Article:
Saturday, July 27, 2013

Summer Catch-Up, Part 2: A Master of Memory

This was our second year of CC. During our first year, everything was new to me, and everything was new to the kids. I had my doubts, people. Max and Sam were four years old when their year started, and it seemed a bit ridiculous that they were memorizing John 1:1-7 in English and Latin when they could barely tie their own shoes. I'd read The Well-Trained Mind, and it resonated with me, and I became passionate about choosing a different academic path for the education of my children.

But seriously? Max and Sam were, and are, very typical little boys. They like to climb trees and wrestle and joke about poop. They don't like Latin. So this course of teaching that we chose, in which they spend a lot of time when they're young memorizing vast amounts of information that they can't yet comprehend, well... let's just say the jury was still out for me. I'd made tons of great friends, and the kids loved CC, but I wasn't convinced that it was working in an academic sense.

As year two came to a close, I found myself amazed at the large quantity of facts that all three kids had cumulatively memorized. One of CC's mantras regarding the early years (called the grammar stage by classical educators) is that we must train the brain to retain. That means lots of repetition with singing and motions thrown in to make it fun. It means lots of books, read by them and to them. It means limited TV, limited computers, limited image-based learning that does a lot of their brain's work for them while they zone out in front of it. The kids, by and large, have great fun with it, as they haven't been made privy to the misconception that learning is a drag. As a parent, it can be hard to persevere. It's work, for sure. It's discipline. But I can tell you at the end of year two that it's worth it. And it's working.

On her own, my little firstborn determined at the beginning of last year that she wanted to become a Memory Master. In short, a Memory Master is one who is able to recite every single fact that he or she has learned that year in order, from memory, without making a mistake and without needing any help. They are tested by a tutor, and the recitation alone takes over an hour without taking a break. When Chloe decided this was her goal, I sighed was super proud. I also knew it meant a lot of work for me, in order to keep her on top of the quickly accumulating weekly facts. Our director constantly reminded us of something I came to understand well: just because you can't do it doesn't mean they can't! As parents we often foolishly assume that because we can't memorize all of this information, there's no way our young children can. Nothing is further from the truth. They are far more capable of memorizing than we are, and a classical education takes advantage of that.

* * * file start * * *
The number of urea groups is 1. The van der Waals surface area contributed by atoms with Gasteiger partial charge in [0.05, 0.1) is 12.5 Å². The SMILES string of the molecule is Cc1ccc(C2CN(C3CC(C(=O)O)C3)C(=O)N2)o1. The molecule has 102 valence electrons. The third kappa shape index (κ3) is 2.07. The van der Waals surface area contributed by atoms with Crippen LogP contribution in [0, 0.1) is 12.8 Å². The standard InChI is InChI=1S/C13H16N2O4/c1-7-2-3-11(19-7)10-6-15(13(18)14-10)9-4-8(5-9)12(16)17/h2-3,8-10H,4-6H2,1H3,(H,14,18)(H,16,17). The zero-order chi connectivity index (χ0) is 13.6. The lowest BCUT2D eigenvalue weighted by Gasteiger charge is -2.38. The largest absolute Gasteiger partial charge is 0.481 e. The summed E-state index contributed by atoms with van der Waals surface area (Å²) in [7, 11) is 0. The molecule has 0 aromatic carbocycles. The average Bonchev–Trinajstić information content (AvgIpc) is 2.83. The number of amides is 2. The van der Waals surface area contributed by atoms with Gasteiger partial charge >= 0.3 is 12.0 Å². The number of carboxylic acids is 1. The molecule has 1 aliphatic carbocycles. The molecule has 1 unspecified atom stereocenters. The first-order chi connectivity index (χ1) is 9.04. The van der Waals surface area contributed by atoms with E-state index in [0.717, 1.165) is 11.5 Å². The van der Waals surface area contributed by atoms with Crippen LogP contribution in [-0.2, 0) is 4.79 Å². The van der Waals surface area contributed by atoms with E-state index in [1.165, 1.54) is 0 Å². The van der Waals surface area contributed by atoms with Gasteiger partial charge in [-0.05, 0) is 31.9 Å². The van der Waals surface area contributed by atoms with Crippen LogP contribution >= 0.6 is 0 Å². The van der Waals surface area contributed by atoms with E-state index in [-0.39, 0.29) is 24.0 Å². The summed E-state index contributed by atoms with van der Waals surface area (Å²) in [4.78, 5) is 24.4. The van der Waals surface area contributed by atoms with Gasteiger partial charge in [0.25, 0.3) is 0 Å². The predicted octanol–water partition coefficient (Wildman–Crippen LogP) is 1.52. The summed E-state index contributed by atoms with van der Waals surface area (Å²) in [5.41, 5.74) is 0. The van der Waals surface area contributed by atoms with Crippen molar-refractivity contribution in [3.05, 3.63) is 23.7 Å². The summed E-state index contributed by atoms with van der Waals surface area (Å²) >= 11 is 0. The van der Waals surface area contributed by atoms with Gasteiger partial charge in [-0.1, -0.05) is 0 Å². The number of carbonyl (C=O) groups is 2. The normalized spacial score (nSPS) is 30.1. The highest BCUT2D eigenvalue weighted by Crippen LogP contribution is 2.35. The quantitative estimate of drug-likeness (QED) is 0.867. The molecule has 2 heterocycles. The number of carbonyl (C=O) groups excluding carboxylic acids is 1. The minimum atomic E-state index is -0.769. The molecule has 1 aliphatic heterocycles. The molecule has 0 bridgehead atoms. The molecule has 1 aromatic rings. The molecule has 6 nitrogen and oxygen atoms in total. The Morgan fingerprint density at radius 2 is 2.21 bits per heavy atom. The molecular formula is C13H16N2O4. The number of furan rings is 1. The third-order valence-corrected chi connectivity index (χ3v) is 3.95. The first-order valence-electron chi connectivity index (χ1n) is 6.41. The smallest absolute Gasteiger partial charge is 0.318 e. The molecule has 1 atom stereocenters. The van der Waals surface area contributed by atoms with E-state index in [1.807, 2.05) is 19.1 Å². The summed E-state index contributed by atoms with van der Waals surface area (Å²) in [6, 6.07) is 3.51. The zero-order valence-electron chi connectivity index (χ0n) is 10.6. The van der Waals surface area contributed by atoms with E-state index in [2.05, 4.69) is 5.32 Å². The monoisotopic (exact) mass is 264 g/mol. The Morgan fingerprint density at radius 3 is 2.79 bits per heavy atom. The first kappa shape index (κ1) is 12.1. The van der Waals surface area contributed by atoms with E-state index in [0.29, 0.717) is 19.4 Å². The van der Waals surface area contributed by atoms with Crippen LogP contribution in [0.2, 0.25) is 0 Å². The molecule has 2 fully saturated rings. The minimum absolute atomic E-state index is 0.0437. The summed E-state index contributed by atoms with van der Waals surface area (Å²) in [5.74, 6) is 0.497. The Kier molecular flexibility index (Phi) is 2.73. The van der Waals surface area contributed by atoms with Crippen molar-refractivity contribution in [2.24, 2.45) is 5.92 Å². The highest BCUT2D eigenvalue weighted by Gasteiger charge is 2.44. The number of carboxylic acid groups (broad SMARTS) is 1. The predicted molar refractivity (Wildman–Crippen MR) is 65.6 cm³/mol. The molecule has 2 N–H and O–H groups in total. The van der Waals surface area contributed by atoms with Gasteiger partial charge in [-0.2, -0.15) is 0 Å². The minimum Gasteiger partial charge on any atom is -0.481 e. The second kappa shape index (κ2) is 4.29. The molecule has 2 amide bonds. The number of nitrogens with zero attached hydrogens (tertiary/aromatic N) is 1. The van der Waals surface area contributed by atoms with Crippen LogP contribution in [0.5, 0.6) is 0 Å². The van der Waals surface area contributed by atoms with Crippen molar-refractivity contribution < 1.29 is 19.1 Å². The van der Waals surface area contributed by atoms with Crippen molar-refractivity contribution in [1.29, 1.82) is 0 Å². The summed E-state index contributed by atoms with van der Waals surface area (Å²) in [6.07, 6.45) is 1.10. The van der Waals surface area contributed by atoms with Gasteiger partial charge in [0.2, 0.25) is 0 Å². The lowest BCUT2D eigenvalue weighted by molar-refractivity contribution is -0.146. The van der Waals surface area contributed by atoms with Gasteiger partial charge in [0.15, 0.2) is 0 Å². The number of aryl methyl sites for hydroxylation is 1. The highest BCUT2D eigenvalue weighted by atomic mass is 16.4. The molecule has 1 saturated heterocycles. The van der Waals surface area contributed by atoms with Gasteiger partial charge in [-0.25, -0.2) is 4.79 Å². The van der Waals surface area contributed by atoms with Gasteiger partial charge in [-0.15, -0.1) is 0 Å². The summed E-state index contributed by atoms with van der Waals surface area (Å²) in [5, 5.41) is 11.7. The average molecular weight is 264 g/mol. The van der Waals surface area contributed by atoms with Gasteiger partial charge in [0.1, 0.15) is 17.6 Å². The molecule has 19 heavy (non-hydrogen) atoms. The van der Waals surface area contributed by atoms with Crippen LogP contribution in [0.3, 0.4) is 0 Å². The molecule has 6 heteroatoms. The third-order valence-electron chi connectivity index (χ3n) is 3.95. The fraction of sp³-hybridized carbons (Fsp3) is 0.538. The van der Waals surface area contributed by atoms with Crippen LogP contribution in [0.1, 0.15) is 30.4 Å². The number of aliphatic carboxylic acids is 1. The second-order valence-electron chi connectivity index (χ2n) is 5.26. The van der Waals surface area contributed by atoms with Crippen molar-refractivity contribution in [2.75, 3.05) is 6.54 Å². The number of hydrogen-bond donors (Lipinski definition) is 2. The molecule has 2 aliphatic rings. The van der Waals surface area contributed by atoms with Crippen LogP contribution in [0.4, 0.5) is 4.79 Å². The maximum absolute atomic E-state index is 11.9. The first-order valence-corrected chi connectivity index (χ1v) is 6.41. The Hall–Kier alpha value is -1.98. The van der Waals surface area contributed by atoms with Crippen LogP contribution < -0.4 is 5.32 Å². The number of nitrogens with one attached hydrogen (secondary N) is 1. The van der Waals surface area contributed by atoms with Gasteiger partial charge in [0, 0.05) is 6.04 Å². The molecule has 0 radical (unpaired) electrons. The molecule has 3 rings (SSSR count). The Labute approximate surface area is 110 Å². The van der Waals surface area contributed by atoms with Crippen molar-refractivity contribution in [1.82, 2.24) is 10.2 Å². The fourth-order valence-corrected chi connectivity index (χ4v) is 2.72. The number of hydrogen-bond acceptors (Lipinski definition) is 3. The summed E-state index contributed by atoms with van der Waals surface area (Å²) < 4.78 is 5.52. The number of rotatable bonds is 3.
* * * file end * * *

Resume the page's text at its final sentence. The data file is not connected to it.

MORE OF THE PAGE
Chloe worked extremely hard. Greg and I were so very proud of her work ethic and determination. She sailed through her Memory Masters exam with flying colors - not even the slightest stumble over a single fact, according to the tutor who tested her. Here's a list of some of what she memorized this year:

-161 events and people in a chronological timeline
-44 U.S. presidents
-24 history sentences
-120 geographic locations and features
-24 science facts
-5 Latin noun endings and their singular and plural declensions
-24 English grammar facts
-Math multiplication tables up to 15x15, common squares and cubes, basic geometry formulas and unit conversions
-The entire passage of Exodus 20:1-17

She was rewarded with a trophy and special recognition at the end-of-year ceremony. We were rewarded with a newly defined understanding of what our children, with God's help, are capable of.

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